I work for a small consulting company, and we work with large amounts of data. We generate the data, then analyze it, then write reports about it. Because I have a programming background, I have created many Excel-based applications to make all of this work much easier, quicker, and less open to human error. Over the 6 years I’ve been in the industry, a process that could have taken a whole day or more of work and been very prone to input error has been reduced to where I can do it in minutes. This has made me very valuable to my company, but it’s also possible that if I had not made any of the applications, we’d need to hire additional technical staff to move numbers around. But the good thing of course is that we’re able to spend less and less time on the busywork and more and more time on producing deliverables or directly assisting clients.

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JT McGee April 2, 2012 at 12:16

I don’t think efficiency is a bad thing. But I think people who work in areas where humans are mostly there for doing something (not analyzing, or adding value with thought) should be more diversified than others.

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Bill April 3, 2012 at 09:30

Years ago I worked in a factory during the summer. It was one of the few ways to pay for my tuition, and it was a major employer in the small town I lived in.

Back then it was commonplace for workers to make a career out of a job. Most people never left the factory by choice. This article really hits me because it seemed like that factory would always be around, and so would the jobs. Over the course of 20 years the factory cut jobs as some of the bigger processes were turned over to machines, not college kids like me. When I worked there I was one of a couple thousand workers (it ran 24/7.) I’m not sure there are much more than a few hundred people there now and it still produces just as much material.

Times do change.

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JT McGee April 3, 2012 at 10:44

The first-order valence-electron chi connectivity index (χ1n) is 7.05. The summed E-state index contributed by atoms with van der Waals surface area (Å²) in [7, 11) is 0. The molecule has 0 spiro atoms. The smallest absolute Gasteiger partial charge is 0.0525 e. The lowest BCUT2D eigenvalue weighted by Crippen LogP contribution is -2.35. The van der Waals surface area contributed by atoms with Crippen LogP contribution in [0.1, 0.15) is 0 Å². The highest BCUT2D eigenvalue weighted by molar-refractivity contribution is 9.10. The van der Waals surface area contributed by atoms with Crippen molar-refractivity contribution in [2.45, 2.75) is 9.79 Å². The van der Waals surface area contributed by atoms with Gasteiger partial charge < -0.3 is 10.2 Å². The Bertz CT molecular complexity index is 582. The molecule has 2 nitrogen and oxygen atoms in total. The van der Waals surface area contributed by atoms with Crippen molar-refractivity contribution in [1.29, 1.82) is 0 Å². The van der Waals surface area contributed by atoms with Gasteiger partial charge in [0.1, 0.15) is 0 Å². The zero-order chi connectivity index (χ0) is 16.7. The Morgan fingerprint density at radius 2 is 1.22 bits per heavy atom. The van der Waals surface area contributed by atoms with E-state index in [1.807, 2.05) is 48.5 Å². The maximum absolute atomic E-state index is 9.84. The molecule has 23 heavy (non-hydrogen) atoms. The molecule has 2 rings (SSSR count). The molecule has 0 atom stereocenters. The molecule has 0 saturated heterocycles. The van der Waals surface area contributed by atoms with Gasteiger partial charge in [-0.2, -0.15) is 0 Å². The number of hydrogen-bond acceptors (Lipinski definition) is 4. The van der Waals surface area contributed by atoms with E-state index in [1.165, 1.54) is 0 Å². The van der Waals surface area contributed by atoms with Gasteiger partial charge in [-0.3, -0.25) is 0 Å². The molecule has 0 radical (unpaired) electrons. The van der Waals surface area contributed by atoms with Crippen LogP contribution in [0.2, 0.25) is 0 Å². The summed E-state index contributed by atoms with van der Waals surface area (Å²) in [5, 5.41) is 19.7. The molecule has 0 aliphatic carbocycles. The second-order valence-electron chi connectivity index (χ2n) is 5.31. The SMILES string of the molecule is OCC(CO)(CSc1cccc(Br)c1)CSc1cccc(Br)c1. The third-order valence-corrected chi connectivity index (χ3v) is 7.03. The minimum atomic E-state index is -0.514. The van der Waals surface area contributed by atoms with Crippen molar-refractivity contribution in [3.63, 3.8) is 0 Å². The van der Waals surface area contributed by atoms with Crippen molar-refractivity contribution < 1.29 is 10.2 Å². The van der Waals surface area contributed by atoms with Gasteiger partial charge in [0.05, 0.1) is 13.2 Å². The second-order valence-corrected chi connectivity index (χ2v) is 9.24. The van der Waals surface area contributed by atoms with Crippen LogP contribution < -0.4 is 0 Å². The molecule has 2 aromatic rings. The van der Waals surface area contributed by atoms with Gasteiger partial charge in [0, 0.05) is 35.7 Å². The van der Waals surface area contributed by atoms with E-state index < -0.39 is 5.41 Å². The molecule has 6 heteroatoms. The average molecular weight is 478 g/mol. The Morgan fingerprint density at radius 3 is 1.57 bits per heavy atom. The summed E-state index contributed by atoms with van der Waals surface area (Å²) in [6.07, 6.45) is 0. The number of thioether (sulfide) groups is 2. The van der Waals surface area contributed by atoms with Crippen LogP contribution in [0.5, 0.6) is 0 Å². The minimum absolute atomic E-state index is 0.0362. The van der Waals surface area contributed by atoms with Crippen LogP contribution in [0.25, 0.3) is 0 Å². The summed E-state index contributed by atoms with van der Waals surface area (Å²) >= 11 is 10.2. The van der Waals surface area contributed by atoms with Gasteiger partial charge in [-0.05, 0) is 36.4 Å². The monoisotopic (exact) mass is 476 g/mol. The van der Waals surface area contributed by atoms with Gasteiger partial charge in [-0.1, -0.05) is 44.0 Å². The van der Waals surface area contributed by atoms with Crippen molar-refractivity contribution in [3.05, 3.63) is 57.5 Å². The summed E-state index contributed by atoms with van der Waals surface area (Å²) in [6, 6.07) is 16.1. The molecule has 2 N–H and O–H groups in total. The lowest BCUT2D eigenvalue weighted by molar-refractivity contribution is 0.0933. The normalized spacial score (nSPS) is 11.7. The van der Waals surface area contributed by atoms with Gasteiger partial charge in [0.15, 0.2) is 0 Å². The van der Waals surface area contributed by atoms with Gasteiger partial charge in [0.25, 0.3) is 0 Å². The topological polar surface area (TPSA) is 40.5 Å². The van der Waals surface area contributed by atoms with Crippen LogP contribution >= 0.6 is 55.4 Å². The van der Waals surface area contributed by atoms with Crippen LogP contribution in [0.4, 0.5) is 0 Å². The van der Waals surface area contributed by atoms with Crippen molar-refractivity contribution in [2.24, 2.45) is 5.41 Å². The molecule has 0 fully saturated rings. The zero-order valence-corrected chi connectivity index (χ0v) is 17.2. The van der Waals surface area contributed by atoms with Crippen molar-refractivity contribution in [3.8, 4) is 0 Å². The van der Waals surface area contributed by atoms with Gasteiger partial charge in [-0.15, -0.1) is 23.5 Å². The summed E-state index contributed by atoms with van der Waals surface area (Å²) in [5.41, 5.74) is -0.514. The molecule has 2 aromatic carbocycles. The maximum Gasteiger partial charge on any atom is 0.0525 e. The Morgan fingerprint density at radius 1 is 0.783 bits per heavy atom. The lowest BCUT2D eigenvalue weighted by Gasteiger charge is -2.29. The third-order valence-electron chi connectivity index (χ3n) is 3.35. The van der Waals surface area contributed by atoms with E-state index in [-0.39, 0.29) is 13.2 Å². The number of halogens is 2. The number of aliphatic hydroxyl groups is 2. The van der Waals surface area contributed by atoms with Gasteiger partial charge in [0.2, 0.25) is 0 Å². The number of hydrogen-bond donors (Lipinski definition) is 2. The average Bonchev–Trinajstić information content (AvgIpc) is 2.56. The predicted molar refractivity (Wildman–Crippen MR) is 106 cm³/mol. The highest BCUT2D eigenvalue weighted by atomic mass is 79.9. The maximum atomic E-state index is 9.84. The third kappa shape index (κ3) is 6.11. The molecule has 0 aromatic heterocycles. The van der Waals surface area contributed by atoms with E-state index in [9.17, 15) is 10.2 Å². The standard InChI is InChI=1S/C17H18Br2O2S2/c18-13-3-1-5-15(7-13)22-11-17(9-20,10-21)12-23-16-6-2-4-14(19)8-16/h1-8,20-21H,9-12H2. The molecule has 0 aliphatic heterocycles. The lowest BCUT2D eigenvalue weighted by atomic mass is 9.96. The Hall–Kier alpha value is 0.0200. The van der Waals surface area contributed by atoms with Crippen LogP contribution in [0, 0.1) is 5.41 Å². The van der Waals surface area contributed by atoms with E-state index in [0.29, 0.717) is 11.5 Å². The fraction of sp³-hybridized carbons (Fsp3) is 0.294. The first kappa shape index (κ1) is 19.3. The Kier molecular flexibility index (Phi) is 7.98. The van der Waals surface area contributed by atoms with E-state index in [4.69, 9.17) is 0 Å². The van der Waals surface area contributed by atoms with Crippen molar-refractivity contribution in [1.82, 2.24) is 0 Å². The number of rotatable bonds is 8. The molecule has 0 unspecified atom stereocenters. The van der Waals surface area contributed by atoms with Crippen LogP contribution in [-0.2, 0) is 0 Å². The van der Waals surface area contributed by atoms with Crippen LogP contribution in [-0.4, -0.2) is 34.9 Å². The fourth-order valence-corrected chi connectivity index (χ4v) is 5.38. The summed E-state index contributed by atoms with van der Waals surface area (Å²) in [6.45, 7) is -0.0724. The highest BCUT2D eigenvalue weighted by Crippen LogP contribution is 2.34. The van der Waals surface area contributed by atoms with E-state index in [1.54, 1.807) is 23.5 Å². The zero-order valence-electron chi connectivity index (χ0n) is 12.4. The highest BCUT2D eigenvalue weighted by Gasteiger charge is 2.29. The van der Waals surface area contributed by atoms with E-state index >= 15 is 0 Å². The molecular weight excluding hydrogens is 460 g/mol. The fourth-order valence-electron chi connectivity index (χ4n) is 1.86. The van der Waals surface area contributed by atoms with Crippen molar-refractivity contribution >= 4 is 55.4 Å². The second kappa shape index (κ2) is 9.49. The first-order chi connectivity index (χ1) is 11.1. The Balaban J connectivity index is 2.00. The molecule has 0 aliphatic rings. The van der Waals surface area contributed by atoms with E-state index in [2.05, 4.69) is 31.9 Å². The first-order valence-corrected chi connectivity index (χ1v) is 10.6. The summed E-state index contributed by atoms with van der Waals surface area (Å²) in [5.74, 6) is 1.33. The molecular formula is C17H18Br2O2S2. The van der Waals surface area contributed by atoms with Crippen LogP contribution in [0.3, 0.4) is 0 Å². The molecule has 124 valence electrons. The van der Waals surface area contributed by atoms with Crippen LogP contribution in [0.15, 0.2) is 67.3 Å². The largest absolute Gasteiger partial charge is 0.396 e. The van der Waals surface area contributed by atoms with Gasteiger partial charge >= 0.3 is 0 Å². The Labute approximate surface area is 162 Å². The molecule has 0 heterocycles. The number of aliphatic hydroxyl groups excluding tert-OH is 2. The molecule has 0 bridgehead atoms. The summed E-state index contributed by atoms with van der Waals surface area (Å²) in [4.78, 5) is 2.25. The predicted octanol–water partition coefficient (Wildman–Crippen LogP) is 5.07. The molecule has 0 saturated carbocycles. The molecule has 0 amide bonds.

Hope you left school for better pastures. Thanks for the anecdote, it does help confirm what I really think the future is for relatively unskilled labor: almost non-existent.

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tom April 3, 2012 at 10:37

I work in an assembly area and have worked in automation before, and it seems that for every 10 laborers laid off due to efficiency improvements, robotics, etc, we hired at least 3 skilled workers, e.g. technicians, electricians, etc.

From my knothole, while unskilled labor is getting downsized, there is an increasing demand for skilled labor. These positions have better pay and benefits.

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JT McGee April 3, 2012 at 10:46

This pretty much explains why I think the wealth gap exists. That is, jobs aren’t there for unskilled work, and those who previously earned a good working wage in factories (where part of their wages were necessarily invested in the company or invested pension) are instead giving more to FICA taxation for a pittance later.

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Chris Gold April 3, 2012 at 13:43

It’s hard to imagine post-scarcity in relation to labor in what sees like a utopic sense. The alternative reality is one where human efficiency is replaced by automated processes which is a bit frightening. I’m still deciding whether the reliance on technology is a blessing or disguise. It’s hard to gauge true productivity when the majority of workers are sitting behind a computer all day. I’m excited and a bit worried about job security/creation as technology evolves within the workforce. It definitely seems like a solid plan to invest rather than depend as you rather presciently touch upon however.

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Matt @ Dividend Monk April 3, 2012 at 19:04

I think we’re in for a “new normal” of unemployment rates. I’ve worked building automation systems (fortunately being the guy building the machine rather than being replaced by the machine), and really, the limit for what can be automated is far, far away.

I think a lot of the common principles apply:
-Get educated.
-Save and invest more money (and therefore be an owner).
-Diversify income and skills.